Editorial: Voting Against Austerity
The people of Iceland did it first. Twice. In two referendums they rejected a deal their government had negotiated with international creditors. They even put a former prime minister on trial. It didn’t make any difference. Now they have been followed by voters in France and, more dramatically, in Greece. It won’t make any difference there either. Because, in capitalism in a slump, there is no alternative to falling living standards for the majority.
Nobody wants their standard of living to be reduced, whether as cuts to their wages or their pensions or as the reduced income unemployment brings. But that’s what they get, even though they might vote against it. It’s understandable that, given the chance in an election, people should vote to reject austerity. At least it shows they are not prepared to accept things lying down. For the people of Greece to have voted back those promising yet more austerity would have been to brand themselves as gutless.
To imagine that electing another set of politicians is going to make any difference, though, is an illusion. It assumes that governments control the way the capitalist economy works whereas in fact they have to govern on its terms of ‘no profit, no production’. They have to give priority to profits and profit-making. In a slump that means imposing austerity.
Henry Ford is reputed to have said that you can have a car of any colour so long as it’s black. Capitalism in a crisis is like that. You can elect any government, but that government will impose austerity. Even if Greece defaults and withdraws from the euro, the cruel fact is that any government, even one elected on an anti-austerity basis, would have to do this.
The fuel that drives capitalism is profits. A slump means that capitalist businesses are investing less than before because it’s not so profitable. The only way capitalism can get out of this is if profitability revives. This happens spontaneously in a slump. The assets of failing and bankrupt firms pass cheaply to others, who can therefore use them more profitably. Interest rates fall, allowing firms that borrow money to invest to keep a larger proportion of their profits. Increased unemployment exerts a downward pressure on wages, increasing the share of profits in new production.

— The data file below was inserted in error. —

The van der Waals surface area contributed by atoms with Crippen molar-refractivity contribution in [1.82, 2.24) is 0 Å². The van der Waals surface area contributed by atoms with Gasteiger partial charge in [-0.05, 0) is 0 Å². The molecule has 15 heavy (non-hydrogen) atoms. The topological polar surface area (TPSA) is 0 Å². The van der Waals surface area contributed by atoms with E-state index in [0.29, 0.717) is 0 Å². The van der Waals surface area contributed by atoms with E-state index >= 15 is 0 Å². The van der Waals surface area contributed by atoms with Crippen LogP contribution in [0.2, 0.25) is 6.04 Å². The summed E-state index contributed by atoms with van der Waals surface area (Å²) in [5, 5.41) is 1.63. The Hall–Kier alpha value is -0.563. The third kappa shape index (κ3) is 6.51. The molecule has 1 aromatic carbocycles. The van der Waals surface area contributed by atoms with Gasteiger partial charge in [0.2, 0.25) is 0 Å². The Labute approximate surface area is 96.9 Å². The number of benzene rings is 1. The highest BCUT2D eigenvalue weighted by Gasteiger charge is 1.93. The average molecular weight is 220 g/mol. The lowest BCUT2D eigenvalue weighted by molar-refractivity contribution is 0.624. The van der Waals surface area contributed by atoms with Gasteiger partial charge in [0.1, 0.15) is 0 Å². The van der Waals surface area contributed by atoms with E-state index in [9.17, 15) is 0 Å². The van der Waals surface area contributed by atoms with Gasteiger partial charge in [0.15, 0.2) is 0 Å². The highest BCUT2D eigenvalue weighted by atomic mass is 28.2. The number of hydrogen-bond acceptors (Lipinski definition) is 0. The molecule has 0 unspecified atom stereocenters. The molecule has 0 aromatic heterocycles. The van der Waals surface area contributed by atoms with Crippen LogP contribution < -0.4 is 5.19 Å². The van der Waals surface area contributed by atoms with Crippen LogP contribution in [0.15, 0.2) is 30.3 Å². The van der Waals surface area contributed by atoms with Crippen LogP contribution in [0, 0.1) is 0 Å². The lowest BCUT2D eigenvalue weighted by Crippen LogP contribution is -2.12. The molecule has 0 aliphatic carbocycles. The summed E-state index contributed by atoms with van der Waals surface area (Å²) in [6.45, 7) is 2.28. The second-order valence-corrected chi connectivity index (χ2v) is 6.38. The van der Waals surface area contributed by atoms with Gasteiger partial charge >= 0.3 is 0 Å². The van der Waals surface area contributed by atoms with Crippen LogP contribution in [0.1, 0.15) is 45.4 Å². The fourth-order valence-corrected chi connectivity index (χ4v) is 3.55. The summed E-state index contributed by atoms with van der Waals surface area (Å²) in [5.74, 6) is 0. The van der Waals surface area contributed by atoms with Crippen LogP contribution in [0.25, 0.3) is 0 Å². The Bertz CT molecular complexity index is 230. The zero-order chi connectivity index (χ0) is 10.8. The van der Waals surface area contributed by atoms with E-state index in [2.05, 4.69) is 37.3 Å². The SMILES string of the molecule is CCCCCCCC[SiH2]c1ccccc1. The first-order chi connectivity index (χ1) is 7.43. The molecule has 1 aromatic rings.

Leftwingers and trade union leaders think that the way out of a slump is to increase spending. Get the government to spend more, they say, and that will get production going again. But it won’t. For the simple reason that the increased wages or government spending would have to be at the expense of profits; which would make things worse. Some governments may start off trying to do this but they are very quickly obliged by the economic laws of capitalism to effect a U-turn and impose austerity.
That’s the way capitalism works, and it’s the only way it can work. Capitalism is a system that puts profits before people and cannot be reformed to do otherwise. The only way forward is not to vote for a change of government policy or to reform some aspect of capitalism, but to act to replace capitalism with socialism so that the Earth’s resources really can become the common heritage of all and used to serve human welfare.